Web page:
Crimea sanctions raise a chuckle in the Kremlin

Now Reading:

Crimea sanctions raise a chuckle in the Kremlin

Text size Aa Aa

Disapproval of Russia’s annexation of Ukraine’s Crimea region is unlikely to have significant effect on President Putin, many analysts agree.

An executive order by US President Obama targets 11 people with sanctions. The EU’s expression of reprimand is aimed at 21 Russian and Ukrainian politicians, parliament members and military commanders, including former president Viktor Yanukovych.

“We are imposing sanctions on specific individuals responsible for undermining the sovereignty, territorial integrity and the government of Ukraine. We’re making it clear that there are consequences for their actions.”

Will this inflict economic damage on a national level? Not really, experts say, because there aren’t any punchy
trade or financial measures.

The Executive Director of the Washington-based Center for the National Interest, Paul J. Saunders, said: “Frankly, I think it’s going to have little impact. It’s mainly a symbolic gesture. With the sanctions, frankly, I think these kinds of individual target sanctions, relatively little can be done. If the administration wants to impose very broad-based economic sanctions, they certainly could do that, then we have to recognise that there would be a very high risk of retaliatory sanctions by Russia against American companies and maybe Americans living in Russia.”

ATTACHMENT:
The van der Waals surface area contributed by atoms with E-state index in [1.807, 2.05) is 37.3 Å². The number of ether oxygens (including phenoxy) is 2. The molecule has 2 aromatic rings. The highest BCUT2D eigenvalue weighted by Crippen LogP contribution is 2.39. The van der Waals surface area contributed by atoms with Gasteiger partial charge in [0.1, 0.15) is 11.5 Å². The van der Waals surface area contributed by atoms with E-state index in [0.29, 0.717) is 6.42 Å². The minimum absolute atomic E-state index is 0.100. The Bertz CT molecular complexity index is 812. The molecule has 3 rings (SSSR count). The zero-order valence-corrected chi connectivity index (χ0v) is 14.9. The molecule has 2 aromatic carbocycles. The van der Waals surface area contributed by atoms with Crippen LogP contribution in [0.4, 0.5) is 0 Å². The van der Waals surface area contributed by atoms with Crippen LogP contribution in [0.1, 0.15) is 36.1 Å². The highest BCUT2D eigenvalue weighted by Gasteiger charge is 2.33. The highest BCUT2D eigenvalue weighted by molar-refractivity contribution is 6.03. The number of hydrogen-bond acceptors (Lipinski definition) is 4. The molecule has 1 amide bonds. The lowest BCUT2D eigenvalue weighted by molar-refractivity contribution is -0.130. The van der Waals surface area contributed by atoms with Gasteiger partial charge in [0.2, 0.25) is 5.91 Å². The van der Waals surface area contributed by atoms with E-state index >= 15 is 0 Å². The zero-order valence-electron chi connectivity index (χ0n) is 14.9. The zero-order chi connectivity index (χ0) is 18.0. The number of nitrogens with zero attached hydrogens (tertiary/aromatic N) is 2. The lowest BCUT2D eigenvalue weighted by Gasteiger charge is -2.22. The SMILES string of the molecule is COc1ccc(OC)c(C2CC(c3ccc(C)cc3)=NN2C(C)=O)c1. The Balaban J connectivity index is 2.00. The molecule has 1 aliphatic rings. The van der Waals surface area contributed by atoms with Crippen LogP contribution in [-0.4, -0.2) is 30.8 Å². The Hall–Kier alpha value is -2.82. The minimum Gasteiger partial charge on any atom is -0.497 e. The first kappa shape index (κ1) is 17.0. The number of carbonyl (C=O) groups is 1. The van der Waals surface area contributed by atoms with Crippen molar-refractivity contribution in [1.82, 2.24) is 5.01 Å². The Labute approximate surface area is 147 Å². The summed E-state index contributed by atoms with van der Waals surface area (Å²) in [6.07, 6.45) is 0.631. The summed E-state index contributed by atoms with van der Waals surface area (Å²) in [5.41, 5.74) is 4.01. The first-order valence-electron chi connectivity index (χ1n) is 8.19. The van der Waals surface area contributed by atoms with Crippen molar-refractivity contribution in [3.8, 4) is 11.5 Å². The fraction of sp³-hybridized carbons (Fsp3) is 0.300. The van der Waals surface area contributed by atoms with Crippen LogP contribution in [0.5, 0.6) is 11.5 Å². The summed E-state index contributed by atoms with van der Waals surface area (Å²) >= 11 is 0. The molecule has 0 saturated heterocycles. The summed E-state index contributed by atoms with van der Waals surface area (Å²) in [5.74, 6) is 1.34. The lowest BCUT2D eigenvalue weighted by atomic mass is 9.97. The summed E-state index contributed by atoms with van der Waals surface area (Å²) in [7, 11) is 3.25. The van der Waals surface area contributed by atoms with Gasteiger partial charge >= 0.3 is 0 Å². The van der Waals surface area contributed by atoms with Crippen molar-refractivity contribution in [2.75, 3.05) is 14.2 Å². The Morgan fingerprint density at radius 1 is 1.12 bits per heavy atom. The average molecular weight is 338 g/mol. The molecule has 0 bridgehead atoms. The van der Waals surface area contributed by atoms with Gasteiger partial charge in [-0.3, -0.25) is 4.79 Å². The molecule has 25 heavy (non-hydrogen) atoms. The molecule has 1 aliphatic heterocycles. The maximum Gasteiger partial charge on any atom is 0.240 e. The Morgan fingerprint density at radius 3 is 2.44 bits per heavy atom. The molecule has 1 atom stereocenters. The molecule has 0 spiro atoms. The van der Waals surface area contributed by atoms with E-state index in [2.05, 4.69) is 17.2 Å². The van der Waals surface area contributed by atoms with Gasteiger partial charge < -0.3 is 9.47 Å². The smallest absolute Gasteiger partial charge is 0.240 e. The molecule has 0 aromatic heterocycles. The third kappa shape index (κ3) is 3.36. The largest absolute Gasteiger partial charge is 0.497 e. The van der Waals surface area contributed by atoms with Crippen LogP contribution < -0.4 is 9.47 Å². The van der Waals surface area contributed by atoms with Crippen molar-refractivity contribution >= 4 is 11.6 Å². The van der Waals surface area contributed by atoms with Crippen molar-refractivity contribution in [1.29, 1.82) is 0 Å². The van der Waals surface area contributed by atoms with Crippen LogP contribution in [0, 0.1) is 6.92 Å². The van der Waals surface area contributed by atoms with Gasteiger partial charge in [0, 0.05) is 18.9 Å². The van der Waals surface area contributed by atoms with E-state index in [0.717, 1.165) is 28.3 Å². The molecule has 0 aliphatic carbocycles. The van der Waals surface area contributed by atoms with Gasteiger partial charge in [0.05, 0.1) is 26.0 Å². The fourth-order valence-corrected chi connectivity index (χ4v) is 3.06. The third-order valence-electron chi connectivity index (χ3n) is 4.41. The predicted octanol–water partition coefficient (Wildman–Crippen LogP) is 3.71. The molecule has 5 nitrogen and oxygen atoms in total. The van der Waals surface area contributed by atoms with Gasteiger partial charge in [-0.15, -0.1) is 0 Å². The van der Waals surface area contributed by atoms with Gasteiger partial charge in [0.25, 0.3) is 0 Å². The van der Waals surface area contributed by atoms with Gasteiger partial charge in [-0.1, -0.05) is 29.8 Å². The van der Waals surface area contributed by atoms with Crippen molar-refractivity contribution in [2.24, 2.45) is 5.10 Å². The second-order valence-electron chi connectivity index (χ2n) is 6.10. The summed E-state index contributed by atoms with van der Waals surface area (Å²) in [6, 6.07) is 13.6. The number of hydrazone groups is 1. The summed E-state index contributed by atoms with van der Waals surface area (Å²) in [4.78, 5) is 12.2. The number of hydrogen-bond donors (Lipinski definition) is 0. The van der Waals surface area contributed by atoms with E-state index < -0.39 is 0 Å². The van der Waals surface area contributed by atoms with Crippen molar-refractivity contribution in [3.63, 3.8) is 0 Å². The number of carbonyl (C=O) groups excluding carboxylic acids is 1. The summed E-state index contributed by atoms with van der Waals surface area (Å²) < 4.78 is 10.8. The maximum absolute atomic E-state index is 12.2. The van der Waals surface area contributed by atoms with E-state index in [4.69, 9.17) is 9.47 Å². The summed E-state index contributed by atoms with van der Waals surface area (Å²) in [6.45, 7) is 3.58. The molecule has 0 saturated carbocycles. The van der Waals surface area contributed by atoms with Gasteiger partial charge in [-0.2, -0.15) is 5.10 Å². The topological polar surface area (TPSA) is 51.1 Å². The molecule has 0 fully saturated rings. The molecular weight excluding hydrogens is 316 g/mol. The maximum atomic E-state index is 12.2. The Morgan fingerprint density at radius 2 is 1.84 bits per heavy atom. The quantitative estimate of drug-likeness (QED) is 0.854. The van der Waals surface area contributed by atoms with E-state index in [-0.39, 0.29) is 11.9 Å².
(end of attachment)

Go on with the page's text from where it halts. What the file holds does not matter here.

Responses in Moscow have been full of scorn.

Influential blogger Rustem Adagamov tweeted the sanctions are ‘a joke’. Deputy Prime Minister in charge of defence Dmitry Rogozin, who is on the list, said some sort of prankster wrote Obama’s decree.

For now the measures include assets freezes and travel bans. EU leaders have left open the possibility of harsher moves when they meet later this week. But the US and Europe might risk their own fragile economic recovery if they imposed penalties with more bite. EU nations are heavily dependent on Russian gas, especially Germany, which is committed to phasing out nuclear energy.

Now here’s the punchline, as amused figures in the Kremlin might say: the West has not targeted Putin directly, nor do the sanctions include the oligarchs, many of whom keep great fortunes in Western financial capitals.

For the moment, Putin seems to be applying the art of the possible.